Once George started letting us know when he needed to use the potty, we decided to ditch the nappies for good. We talked to him about it a lot and reminded him that he wasn’t wearing a nappy and that he should tell us he when he needed to use the toilet – and we went all out on the praise whenever he successfully used the potty. Parents of boys: always make sure their willy is pointing inside the potty! I had to do so much extra laundry because wee had sprayed up over the top of the potty onto his clothes. I find making sure their legs are quite wide apart helps (those chubby thighs get in the way 🙂 )
Out and about
At first, when we were out and about, we just took a potty with us everywhere. My mum was mortified, but we put it in a big bag and really, by the time your kid is two, you’re basically totally desensitised to their bodily functions, right? I did buy one of those Potette travel potties, but George never really liked it and as such would refuse to sit on it – plus I found them a bit too small and we often had issues with wee spraying over the top. Now we usually take one of those toddler toilet seats out with us.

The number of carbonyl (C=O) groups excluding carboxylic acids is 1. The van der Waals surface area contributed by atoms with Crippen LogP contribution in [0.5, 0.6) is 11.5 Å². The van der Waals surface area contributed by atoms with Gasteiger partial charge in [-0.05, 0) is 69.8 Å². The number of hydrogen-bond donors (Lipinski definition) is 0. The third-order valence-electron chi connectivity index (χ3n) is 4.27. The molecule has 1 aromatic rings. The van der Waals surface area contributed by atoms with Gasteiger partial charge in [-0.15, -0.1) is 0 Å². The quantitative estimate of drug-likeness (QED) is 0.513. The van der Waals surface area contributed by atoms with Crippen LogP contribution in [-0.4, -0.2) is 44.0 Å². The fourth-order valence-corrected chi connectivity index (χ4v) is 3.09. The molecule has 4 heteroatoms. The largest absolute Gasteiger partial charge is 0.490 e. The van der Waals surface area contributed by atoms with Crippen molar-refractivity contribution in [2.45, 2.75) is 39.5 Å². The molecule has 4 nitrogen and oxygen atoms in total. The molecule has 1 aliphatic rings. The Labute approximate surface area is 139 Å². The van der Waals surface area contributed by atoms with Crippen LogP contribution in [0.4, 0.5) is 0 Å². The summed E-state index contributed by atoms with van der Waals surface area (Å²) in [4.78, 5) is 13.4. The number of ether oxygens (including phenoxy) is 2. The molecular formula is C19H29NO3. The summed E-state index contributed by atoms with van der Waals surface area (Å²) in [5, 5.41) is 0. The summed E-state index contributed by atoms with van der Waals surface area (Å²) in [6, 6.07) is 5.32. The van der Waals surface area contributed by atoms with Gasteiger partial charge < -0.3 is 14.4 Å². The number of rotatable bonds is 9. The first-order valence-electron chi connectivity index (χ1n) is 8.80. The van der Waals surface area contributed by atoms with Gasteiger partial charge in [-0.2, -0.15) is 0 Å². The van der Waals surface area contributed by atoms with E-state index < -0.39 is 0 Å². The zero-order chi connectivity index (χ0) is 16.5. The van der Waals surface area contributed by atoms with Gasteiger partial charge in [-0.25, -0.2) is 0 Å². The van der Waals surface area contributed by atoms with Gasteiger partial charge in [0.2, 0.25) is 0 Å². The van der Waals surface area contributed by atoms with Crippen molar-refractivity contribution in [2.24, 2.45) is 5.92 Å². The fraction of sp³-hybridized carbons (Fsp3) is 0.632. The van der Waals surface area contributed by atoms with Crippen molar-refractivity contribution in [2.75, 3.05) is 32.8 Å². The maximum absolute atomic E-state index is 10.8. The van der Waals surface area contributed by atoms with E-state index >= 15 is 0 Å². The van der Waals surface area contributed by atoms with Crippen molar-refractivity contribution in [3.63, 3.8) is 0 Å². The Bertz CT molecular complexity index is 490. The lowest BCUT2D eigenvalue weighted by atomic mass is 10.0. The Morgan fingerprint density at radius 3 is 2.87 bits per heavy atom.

As I said, the ‘training’ continues. I’m gradually trying to phase out the potty so that George just sits on the toilet seat, and I could write a whole other post about night-time toilet trials. But all in all, he’s done really well. I now try to keep a close eye on him when we’re out, as he has a tendency to keep playing until he wets himself – which he did in spectacular fashion in the middle of Oscar’s first birthday party.
What was your experience of potty-training your toddler? Did you manage it in three days or three years?
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It’s so interesting to read about how you approached potty-training, especially as it’s quite similar to what we’ve done. I think my son was about 16 months when we bought a potty and started doing lots of nappy-free time. It’s been a very bumpy (okay wet) ride, but at almost 25 months he doesn’t wear nappies during the day anymore. I think the key is being relaxed about it: it’s a process that takes time to learn, and they do eventually get it. I saw no reason to wait until he was 2.5 or even 3 as he started showing awareness of when he was peeing much earlier than that. Getting him to go obviously was another matter, and yes, let’s not talk about night time!
Yes, sounds we did the same thing! It certainly wasn’t easy and yes, I cleaned up a lot of pee, but it’s so nice not to have to change toddler nappies anymore!